With precious little rainfall and at such high altitude it’s a wonder that anything grows up here. Yet, the village is akin to a desert oasis, with carefully tended terraced fields adding greenery to an otherwise barren mountainscape with shades of brown, ochre, yellow and black. Indeed other than a little bit of passing tourist trade, agriculture is the main source of income here and the locals have ingeniously and with back breaking hard work managed to eek out what little water there is up here through irrigation channels.


Brightly coloured prayer flags waft on the cool breeze. Tibetan Buddhist Chortens and Mani (Prayer) Walls surround the village of typically “Mustang style” homes, which form a maze of narrow stone flagged alleyways and whitewashed mud and stone houses with flat timber topped roofs that blend so perfectly with the surrounding landscape.



Chorten, Charang, Mustang, Nepal
Chorten, Charang, Mustang, Nepal

Most tourists coming to Mustang are heading to Lo Manthang, the fabled “walled city” and capital of the former Kingdom of Lo. With Charang being only 2 hours by 4WD vehicle from Lo Manthang, less and less people are now bothering to stop and explore Charang. Whereas when trekking was the only way to travel in Mustang, Charang was an ideal overnight halt before hiking to Lo Manthang the next day.


This has meant that Charang has become “less touristy”, which for any traveller seeking the more experiential and genuine aspect of travel is big plus.


THINGS TO SEE AND DO IN CHARANG


Visit the Palace & Museum



The ruins of Charang Royal Palace
The ruins of Charang Royal Palace

Once the home of the Raja of Mustang, the ruin of the former palace is strategically located astride a hill. It’s a steep, short hike up to the palace and although it is now dilapidated, there are great views from here and the small chapel and armoury (now a museum) are open to the public. On display are the blackened, macabre hands that are said to belong to the Master Builder of the palace. As a mark of respect they were cut off after his death and placed there in his honour. Another story says that they were cut off while he was still alive so he would never build another.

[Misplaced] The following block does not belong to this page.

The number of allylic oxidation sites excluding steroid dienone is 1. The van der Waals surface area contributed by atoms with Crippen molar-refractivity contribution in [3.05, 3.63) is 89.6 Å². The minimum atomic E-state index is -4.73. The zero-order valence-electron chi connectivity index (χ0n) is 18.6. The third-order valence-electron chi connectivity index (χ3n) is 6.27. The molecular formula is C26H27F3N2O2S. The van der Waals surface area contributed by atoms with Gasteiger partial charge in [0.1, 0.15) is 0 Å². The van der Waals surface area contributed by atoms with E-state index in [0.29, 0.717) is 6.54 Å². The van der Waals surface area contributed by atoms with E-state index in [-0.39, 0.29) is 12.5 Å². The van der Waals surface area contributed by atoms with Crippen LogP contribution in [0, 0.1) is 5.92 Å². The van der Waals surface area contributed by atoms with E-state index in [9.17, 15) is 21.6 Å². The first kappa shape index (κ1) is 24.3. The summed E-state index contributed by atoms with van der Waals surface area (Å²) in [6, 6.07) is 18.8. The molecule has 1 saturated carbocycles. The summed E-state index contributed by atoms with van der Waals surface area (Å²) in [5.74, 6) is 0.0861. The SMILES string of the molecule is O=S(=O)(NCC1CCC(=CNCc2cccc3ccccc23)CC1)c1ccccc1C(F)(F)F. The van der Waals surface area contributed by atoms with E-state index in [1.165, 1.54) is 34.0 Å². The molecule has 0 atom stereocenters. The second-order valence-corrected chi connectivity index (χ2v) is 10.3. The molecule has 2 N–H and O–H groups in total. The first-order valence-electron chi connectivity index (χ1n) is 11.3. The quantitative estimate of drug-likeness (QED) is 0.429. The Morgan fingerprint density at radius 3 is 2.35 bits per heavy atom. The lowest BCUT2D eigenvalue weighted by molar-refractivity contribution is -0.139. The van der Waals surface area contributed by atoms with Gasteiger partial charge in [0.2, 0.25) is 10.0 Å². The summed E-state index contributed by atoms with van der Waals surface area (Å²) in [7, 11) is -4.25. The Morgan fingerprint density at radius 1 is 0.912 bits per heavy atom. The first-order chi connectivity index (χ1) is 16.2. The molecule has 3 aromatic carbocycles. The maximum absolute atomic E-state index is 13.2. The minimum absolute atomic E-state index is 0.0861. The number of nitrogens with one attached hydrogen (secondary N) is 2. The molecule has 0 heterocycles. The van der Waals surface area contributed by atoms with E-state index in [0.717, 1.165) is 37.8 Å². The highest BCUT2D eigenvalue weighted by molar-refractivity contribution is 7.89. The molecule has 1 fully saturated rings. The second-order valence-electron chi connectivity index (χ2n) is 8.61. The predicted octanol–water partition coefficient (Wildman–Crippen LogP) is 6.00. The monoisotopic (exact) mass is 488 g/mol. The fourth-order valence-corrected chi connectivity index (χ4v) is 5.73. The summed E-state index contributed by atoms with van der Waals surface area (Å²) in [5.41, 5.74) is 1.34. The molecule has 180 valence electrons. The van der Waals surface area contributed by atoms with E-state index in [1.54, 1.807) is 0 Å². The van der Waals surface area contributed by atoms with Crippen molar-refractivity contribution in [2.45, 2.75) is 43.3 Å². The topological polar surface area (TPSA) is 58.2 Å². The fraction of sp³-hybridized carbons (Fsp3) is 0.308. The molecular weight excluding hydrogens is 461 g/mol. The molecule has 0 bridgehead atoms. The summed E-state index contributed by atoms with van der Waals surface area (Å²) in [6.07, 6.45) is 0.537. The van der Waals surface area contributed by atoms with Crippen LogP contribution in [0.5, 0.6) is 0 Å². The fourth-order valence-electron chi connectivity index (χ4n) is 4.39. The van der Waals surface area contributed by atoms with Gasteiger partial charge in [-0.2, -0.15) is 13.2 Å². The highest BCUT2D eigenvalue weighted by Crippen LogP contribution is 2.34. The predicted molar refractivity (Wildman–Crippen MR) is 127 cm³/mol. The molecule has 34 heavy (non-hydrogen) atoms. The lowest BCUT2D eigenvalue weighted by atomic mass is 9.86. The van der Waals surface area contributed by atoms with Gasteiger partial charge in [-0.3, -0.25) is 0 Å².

Meet the Locals



Friendly Charang Villagers
Friendly Charang Villagers

Perhaps the true “jewel in the crown” of Charang are the people of Charang, whom are most welcoming and friendly towards vistors. To meet the locals, all you need to do is step outside your guest house and walk around the village. Who knows who you will meet and strike up a conversation with, or get invited into a local home for tea. You’ll also discover numerous Stupa’s and Chortens too.


Charang Gompa



Charang Gompa, Mustang, Nepal
Charang Gompa, Mustang, Nepal

The “local monastery” and around 500 years old. The inner walls of the main temple are painted with murals depicting the deities of the Medicine Buddha mandala. The Ani Gompa to the rear looks like it’s falling over a cliff and is in fact a “nunnery”.


Sky Caves



Mustang Sky Caves
Mustang Sky Caves

An hour or less hike from the village to the opposite side of the river leads to some spectacuarly located sky caves hewn out of the cliff face thousands of years ago. Whilst it is not yet fully understood why these caves were built (there are believed to be around 10,000 sky caves in Mustang), it is possible there were initially used as burial chambers, from as early as 1,000 B.C. In times of conflict they may also have been used as places of safe refuge, then homes and later places of meditation and even military look outs.


Look for Saligrams



Kali Gandaki Saligrams
Kali Gandaki Saligrams

Head down to the Kali Gandaki River bed and you might just come across Saligrams (or Shaligrams). if you look hard enough. Saligrams are fossilised Ammonite like sea creatures around 400million to 600 million years old and it’s quite something that they are found here 12,000 feet above sea-level! That’s because at one time before the Himalayas were formed, Mustang was the sea bed of the Tethys Ocean. To Hindu’s Saligrams are an iconic symbol and reminder of the God Vishnu as the Universal Principle.


Visit Lo Gekar Monastery



Lo Gekar, Mustang, Nepal
Lo Gekar, Mustang, Nepal

Just a 30 minute drive, or 2 hour walk away is the ancient Lo Gekar Monastery. Dating back some 1200 years, Lo Gekar is one of the oldest and most important monasteries in Mustang. The interior of the monastery greets the visitor with tiles of Buddha Sakyamuni and Bodhisattvas. The Gonkhang is situated before the main room, the different protectors are covered with sheets and shown only once a year during a special festival. Dozens of butter lamps illuminate the main room, making the many statues even more beautiful. The main statue is Padmasambhava, to each side are his two Yoginis Yeshe Tshogyal and Mandarava. A statue of a Green Tara may also be found in a smaller room.


Visit Charang School



Yes, do pay a visit to the very small village school. The children in particular would be delighted and honoured to meet you and maybe practice their English with you too.